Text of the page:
The New York State Department of Financial Services (DFS) filed a statement of charges against First American Title Insurance Company. DFS alleges that First American exposed hundreds of millions of documents, millions of which contained consumers’ sensitive personal information, including bank account numbers, mortgage and tax records, Social Security Numbers, wire transaction receipts, and drivers’ license images. These charges are the first to be filed alleging violations of DFS’s Cybersecurity Regulation.
In the statement of charges, DFS alleges that a vulnerability in First American’s information systems resulted in exposure of consumers’ sensitive personal information over the course of several years, and First American failed to remedy the exposure promptly after it was discovered in December 2018. DFS alleges multiple failures in First American’s handling of this extraordinary data exposure of sensitive consumer information, including:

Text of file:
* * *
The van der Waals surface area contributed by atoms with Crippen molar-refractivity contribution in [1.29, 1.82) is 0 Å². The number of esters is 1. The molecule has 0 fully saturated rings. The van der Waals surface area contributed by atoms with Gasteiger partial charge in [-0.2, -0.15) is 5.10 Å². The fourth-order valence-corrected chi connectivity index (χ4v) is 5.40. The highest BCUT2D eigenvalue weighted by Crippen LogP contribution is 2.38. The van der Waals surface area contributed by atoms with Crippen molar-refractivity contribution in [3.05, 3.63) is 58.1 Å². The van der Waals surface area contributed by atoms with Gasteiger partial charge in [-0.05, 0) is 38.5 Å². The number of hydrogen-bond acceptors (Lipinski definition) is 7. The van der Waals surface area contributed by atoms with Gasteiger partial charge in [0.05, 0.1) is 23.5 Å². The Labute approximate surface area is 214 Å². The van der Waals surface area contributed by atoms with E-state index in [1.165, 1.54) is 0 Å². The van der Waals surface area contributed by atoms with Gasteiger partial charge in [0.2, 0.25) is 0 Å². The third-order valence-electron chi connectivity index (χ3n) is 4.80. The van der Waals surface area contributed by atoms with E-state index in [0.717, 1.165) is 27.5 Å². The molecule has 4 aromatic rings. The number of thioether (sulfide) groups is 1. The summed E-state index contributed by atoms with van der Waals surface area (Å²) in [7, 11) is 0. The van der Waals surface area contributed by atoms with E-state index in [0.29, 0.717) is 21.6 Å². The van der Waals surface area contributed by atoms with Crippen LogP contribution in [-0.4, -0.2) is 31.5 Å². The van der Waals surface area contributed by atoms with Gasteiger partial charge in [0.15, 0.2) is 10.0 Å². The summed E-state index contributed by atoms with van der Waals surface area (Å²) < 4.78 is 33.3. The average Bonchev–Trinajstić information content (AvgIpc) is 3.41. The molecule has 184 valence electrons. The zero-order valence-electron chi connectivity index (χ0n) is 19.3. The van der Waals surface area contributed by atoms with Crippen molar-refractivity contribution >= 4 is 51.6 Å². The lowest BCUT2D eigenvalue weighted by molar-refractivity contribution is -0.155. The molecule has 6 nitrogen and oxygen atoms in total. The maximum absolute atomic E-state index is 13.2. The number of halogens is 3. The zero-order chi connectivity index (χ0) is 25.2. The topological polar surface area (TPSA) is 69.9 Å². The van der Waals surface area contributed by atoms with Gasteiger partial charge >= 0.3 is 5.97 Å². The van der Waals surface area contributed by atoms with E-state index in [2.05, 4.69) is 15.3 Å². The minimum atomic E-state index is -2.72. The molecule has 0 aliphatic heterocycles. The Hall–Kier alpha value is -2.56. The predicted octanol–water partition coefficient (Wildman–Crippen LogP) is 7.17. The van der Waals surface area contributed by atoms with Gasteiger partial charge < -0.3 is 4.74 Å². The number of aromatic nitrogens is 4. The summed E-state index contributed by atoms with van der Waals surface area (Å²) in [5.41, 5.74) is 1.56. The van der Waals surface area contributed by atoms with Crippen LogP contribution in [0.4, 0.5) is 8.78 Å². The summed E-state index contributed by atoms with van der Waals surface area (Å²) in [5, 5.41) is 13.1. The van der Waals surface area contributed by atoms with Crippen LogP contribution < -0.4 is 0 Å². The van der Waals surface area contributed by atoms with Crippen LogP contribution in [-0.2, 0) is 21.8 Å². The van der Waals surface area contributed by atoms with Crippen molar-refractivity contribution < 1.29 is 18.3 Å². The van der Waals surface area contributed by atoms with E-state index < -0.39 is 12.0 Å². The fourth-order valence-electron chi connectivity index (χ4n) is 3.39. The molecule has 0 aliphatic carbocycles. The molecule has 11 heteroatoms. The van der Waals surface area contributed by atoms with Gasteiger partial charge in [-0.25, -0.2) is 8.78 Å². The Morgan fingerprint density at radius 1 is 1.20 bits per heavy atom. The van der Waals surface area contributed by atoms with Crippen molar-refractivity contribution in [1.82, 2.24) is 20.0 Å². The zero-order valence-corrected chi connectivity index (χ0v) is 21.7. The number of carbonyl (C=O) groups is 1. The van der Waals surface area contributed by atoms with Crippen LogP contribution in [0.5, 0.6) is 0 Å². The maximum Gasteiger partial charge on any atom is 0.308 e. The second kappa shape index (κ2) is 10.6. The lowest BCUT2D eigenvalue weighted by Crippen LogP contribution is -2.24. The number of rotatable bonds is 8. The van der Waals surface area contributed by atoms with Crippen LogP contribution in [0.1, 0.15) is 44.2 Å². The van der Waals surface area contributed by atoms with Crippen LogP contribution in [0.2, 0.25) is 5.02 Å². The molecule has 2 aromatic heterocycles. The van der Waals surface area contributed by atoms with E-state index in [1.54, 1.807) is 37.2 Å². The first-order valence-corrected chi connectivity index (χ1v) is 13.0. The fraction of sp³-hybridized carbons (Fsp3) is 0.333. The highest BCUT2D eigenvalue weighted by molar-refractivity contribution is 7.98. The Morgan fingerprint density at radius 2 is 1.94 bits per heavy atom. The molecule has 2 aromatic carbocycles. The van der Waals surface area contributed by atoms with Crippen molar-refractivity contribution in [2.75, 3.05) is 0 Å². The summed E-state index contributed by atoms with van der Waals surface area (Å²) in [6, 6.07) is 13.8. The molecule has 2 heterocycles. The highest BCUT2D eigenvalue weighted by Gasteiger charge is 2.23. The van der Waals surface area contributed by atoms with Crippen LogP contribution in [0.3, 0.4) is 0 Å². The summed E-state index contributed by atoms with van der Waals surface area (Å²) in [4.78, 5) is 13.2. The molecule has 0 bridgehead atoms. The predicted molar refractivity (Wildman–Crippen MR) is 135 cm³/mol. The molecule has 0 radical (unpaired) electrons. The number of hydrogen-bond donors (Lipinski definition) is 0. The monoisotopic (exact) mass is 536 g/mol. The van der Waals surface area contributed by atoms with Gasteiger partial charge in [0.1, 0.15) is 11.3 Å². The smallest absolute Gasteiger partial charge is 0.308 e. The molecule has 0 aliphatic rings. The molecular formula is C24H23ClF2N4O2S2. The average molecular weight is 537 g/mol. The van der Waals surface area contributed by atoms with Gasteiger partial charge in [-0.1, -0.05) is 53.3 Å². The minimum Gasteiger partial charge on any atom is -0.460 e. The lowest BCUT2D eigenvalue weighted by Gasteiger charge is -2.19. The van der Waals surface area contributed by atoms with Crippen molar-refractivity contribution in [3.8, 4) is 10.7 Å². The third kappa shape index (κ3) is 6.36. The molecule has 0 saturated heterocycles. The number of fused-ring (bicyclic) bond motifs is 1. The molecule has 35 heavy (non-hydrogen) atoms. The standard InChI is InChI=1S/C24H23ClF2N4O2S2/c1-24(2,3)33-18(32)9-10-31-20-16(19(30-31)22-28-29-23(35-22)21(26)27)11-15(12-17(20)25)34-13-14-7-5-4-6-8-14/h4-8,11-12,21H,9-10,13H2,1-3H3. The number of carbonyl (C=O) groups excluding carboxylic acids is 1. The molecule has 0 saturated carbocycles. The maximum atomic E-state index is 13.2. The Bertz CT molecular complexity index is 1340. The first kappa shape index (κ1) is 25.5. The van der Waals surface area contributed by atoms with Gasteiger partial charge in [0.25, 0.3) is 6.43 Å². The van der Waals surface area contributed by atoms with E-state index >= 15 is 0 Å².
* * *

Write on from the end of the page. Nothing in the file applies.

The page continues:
- First American failed to follow its own policies, neglecting to conduct a security review and a risk assessment of the flawed computer program and the sensitive data associated with the data vulnerability;
- First American misclassified the vulnerability as “low” severity despite the magnitude of the document exposure, while also failing to investigate the vulnerability within the timeframe dictated by First American’s internal cybersecurity policies;
- after the data exposure was discovered by an internal penetration test in December 2018, First American failed to conduct a reasonable investigation into the scope and cause of the exposure, reviewing only 10 of the millions of documents exposed and thereby grossly underestimating the seriousness of the vulnerability; and
- the title insurer failed to follow the recommendations of its internal cybersecurity team to conduct further investigation into the vulnerability.
DFS alleges that these errors, deficient controls, and other flaws in First American’s cybersecurity practices led to the data exposure that persisted for years, including months after it was discovered.